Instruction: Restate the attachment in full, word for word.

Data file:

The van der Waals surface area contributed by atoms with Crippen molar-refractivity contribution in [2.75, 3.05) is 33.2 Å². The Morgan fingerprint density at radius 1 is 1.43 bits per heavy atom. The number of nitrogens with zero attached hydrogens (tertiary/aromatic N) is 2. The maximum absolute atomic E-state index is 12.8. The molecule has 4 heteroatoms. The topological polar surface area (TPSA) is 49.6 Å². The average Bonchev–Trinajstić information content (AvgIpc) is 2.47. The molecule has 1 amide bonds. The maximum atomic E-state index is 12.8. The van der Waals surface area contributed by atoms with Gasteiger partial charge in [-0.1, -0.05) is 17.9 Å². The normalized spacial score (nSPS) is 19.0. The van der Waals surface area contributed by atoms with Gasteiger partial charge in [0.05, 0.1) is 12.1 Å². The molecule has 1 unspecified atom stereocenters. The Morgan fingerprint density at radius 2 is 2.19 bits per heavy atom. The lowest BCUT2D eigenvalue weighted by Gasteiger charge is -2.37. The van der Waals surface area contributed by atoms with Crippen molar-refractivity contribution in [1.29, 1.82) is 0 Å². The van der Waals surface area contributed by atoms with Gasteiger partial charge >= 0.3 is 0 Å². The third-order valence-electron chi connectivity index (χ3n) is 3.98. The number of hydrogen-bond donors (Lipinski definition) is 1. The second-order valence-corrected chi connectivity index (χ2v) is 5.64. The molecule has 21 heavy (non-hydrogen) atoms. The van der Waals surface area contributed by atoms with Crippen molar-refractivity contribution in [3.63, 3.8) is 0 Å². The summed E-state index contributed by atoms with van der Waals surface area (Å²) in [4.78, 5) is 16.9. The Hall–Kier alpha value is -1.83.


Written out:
The van der Waals surface area contributed by atoms with Crippen molar-refractivity contribution in [2.75, 3.05) is 33.2 Å². The Morgan fingerprint density at radius 1 is 1.43 bits per heavy atom. The number of nitrogens with zero attached hydrogens (tertiary/aromatic N) is 2. The maximum absolute atomic E-state index is 12.8. The molecule has 4 heteroatoms. The topological polar surface area (TPSA) is 49.6 Å². The average Bonchev–Trinajstić information content (AvgIpc) is 2.47. The molecule has 1 amide bonds. The maximum atomic E-state index is 12.8. The van der Waals surface area contributed by atoms with Gasteiger partial charge in [-0.1, -0.05) is 17.9 Å². The normalized spacial score (nSPS) is 19.0. The van der Waals surface area contributed by atoms with Gasteiger partial charge in [0.05, 0.1) is 12.1 Å². The molecule has 1 unspecified atom stereocenters. The Morgan fingerprint density at radius 2 is 2.19 bits per heavy atom. The lowest BCUT2D eigenvalue weighted by Gasteiger charge is -2.37. The van der Waals surface area contributed by atoms with Crippen molar-refractivity contribution in [1.29, 1.82) is 0 Å². The van der Waals surface area contributed by atoms with Gasteiger partial charge >= 0.3 is 0 Å². The third-order valence-electron chi connectivity index (χ3n) is 3.98. The number of hydrogen-bond donors (Lipinski definition) is 1. The second-order valence-corrected chi connectivity index (χ2v) is 5.64. The molecule has 21 heavy (non-hydrogen) atoms. The van der Waals surface area contributed by atoms with Crippen molar-refractivity contribution in [3.63, 3.8) is 0 Å². The summed E-state index contributed by atoms with van der Waals surface area (Å²) in [4.78, 5) is 16.9. The Hall–Kier alpha value is -1.83.